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Is an Online Diagnosis from WebMD, Mayo Clinic, or Other Sites Safe?

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At the first sign of a cough, an ache, or a few too many sleepless nights, do you dial your regular doc or just Google the symptoms? Probably the latter: 88 percent of Americans turn to the web, apps, and other sources to get more information about a health problem before visiting a professional, according to a new survey from SleepRate, a company that partners with Stanford University to address sleep issues. (When should you worry? 7 Symptoms You Should Never Ignore.)

We all know WebMD isn’t as good as a real doctor: 43 percent of adults surveyed admit they have concerns that this online info might lead to a mis-self-diagnosis. The good news? 88 percent still report seeing a doctor at least once a year for professional care.

The risk of self-diagnosing is real, but reliable medical sites may actually be making us healthier: “As a practicing physician, I think any way people want to take charge of their health is a good thing,” says Robert Wergin, M.D., Nebraska-based family physician and president of the American Academy of Family Physicians. “I often have patients that come in with questions or printed pages from research they’ve done, and I like that they care about their health.” (Take your health into your own hands: 5 DIY Health Checks that Could Save Your Life.)

The only issue? There’s two, actually: The first is the reliability of where you’re getting your information from. If you’re using an inaccurate site, it can magnify your symptoms and cause you to panic, give you false reassurance that your 102-degree fever is normal, or cause you to self-medicate, Wergin explains. Stick with reliable sites like WebMD, Johns Hopkins’ Medicine, and the Mayo Clinic.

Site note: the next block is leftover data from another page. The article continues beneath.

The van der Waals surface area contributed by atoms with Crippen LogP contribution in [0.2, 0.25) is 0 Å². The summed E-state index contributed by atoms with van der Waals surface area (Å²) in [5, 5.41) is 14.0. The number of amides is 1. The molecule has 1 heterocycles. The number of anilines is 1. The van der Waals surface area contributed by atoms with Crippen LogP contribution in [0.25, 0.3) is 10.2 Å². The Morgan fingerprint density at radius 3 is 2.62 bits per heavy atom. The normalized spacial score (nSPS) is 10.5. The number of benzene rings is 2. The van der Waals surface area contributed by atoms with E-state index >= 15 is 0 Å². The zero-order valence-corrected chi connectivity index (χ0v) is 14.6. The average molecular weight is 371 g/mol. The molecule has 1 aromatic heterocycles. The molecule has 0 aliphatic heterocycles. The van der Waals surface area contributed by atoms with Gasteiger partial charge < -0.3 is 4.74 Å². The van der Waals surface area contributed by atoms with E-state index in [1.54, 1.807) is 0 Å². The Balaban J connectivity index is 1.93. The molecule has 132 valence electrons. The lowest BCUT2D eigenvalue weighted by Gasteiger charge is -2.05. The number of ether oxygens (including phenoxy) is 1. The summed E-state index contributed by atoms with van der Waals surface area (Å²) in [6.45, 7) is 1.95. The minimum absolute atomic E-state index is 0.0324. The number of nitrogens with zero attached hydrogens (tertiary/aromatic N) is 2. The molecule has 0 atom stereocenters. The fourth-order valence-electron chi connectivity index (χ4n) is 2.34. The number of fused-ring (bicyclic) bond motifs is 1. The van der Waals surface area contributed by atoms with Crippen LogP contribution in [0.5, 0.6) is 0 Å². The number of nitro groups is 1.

The second important part of maintaining a healthy medical research habit? Having an established relationship with an in-person physician. “Relationship-based care is incredibly important so you have someone to answer your questions and personalize the information to your pre-existing conditions and medical history,” Wergin adds. (They can only be helpful if you're honest, though. Remember these 6 Things You're Not Telling Your Doc But Should.)

If you have a primary care doc, you can usually just call their office and talk to a nurse about your symptoms, what you’ve read online, and if it’s serious enough that you need to come in for a visit (and the answer’s not always yes—they’ll know if this sounds like something you can treat with OTC medication). If you don’t have a regular doc, your local hospital or clinic will often have a call-a-nurse line as well, Wergin says. And if your office has electronic health records, it’s even easier: You can send a question in through an online portal and your doctor or a nurse will answer you.

And if you’re thinking about skipping the check-up and just following the treatment plan WebMD suggests, reconsider: Your symptoms can fit a lot of different diagnosis’, so while starting with a site can help form your questions, only a licensed, in-person doctor who is aware of your medical history can make an accurate diagnosis. Google can't do that...yet.

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